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Crackdown and confidentiality: Sumo Digital's approach to AAA development

The UK studio discusses handling coveted IP and why it's not afraid of missing out on the limelight

Sumo Digital had perhaps the biggest E3 presence of any UK developer this year - although you might not have known it.

The studio's work was front and centre at the Xbox press conference in the form of the long-awaited Crackdown 3 - now confirmed for a February 2019 release. But Sumo could also be found on Sega's booth with Team Sonic Racing, and it is contributing to Warner Bros' Hitman 2, posters for which were inescapable at the Los Angeles Convention Centre.

Speaking to at the studio's home in Sheffield, managing director Paul Porter is brimming with pride at his firm's role in bringing major AAA IP to market.

Paul Porter, Sumo Digital

"To have Sumo involved in that range of titles, leading some of those titles, is huge progress from where we started," he says, reflecting on the studio's humble origins 15 years ago. "Sumo has retained its core values of security and ensuring we're running a good business, but at the same time we've grown to have such opportunities that I never dreamt we'd be working on."

Yet for all the high-profile projects Sumo works on, the studio itself often misses out on the attention. This is most especially felt with projects on which it's not the lead developer - such as Hitman 2 or its contributions to various Forza titles and DLC - but Porter assures that this is not a burning issue for the firm.

"I don't think we've ever been a company that does this because we want to be in the limelight," he says. "We love the games, the opportunities, and we want to work on stuff that's people want to play, that's high quality and well received.

"Yes, we've been working with Turn 10 and Playground for a long time on the Forza franchise, doing lots of stuff in the background, but we don't need to be going around shouting about it. At the end of the day, it's their IP, it's their crown jewel. They can shout about it - we're just happy to have the opportunity to work on such well-received games.

"After a couple of hours of playing Crackdown 2 I wanted to throw my controller at the TV, and I was really quite sad"

"I think that's why we struggle sometimes when we are the lead developer, because we're not used to being the ones shouting about it. We're used to being the ones working quietly in the background."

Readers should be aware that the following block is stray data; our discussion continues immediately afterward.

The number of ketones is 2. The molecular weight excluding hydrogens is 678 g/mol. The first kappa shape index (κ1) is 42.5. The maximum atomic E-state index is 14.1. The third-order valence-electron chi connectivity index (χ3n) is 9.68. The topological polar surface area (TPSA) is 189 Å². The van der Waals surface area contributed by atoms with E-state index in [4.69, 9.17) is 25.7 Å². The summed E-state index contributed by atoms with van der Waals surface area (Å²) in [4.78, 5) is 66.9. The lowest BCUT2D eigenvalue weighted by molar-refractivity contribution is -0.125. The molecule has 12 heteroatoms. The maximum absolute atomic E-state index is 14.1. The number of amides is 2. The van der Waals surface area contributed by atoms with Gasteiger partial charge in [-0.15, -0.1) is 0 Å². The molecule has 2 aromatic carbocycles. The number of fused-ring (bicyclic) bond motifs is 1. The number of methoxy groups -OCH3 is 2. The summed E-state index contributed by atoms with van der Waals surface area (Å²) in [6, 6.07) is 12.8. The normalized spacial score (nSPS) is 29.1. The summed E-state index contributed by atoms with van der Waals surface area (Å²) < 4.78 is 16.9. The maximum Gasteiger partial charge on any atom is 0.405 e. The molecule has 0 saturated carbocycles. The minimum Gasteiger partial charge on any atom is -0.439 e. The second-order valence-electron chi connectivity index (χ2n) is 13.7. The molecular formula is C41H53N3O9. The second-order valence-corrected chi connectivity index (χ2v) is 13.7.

"Quietly in the background" fittingly describes Sumo Digital's work on Crackdown 3, arguably the most hotly anticipated of its current projects. Sumo is lead developer, and yet even as recently as last month there were reports of confusion as it was discovered Reagent Games (and with them series creator David Jones) was no longer working on the game. Jones himself even told that his role had been to facilitate Sumo.

The UK developer has been working on the game for four years now, and while often a notable absentee from Microsoft events, Porter tells us the relative silence on Crackdown's progress is "because it's been given the time it needs and warrants to meet the expectations of that franchise."

Very little has been seen of Crackdown 3 over the past four years, but Porter assures the studio is doing all it can to avoid repeating the mistakes of the last entry

The hype for Crackdown 3 is remarkable given the mixed reception to its two predecessors. The original was boosted by offering Xbox 360 owners access to the Halo 3 multiplayer beta, but it turned out to be a game worthy of attention in its own right thanks to a free-form, sandbox structure and enjoyable co-operative multiplayer.

The sequel was less well-received, as it veered away from the colourful world of the first game and crammed in too many ideas that failed to match players' expectations. Porter, an enthusiastic fan of the series, is keen not to let history repeat itself.

"The way to make the best games is you finish them, then finish them again, and then finish them again. That's what we're doing with Crackdown 3"

"My experience of Crackdown is probably similar to a lot of other people's," he says. "I played the first one to death - played it in co-op, collected all the orbs. After a couple of hours of playing Crackdown 2 I wanted to throw my controller at the TV, and I was really quite sad. That's definitely not the route that's been taken with Crackdown 3."

So how does he intend to stop people from throwing controllers at Sumo's take on the series?

"By creating a good game," he laughs. "It's a bit of a glib answer, I'm sorry, but as you know the release date's moved back, confirmed as February next year, and that's great news because it gives us the time to polish a game that's pretty much done, but make it better and better.

"The way to make the best games is you finish them, then finish them again, and then finish them again. That's what we're doing with Crackdown 3."

His answer highlights something that's often misunderstood by consumers: the time between announcement and release isn't always reflective of the length of development. Crackdown 3 has been in development for four years, but Porter's suggestion of multiple finishes implies the team hasn't been afraid to scale back and readdress something to improve upon it.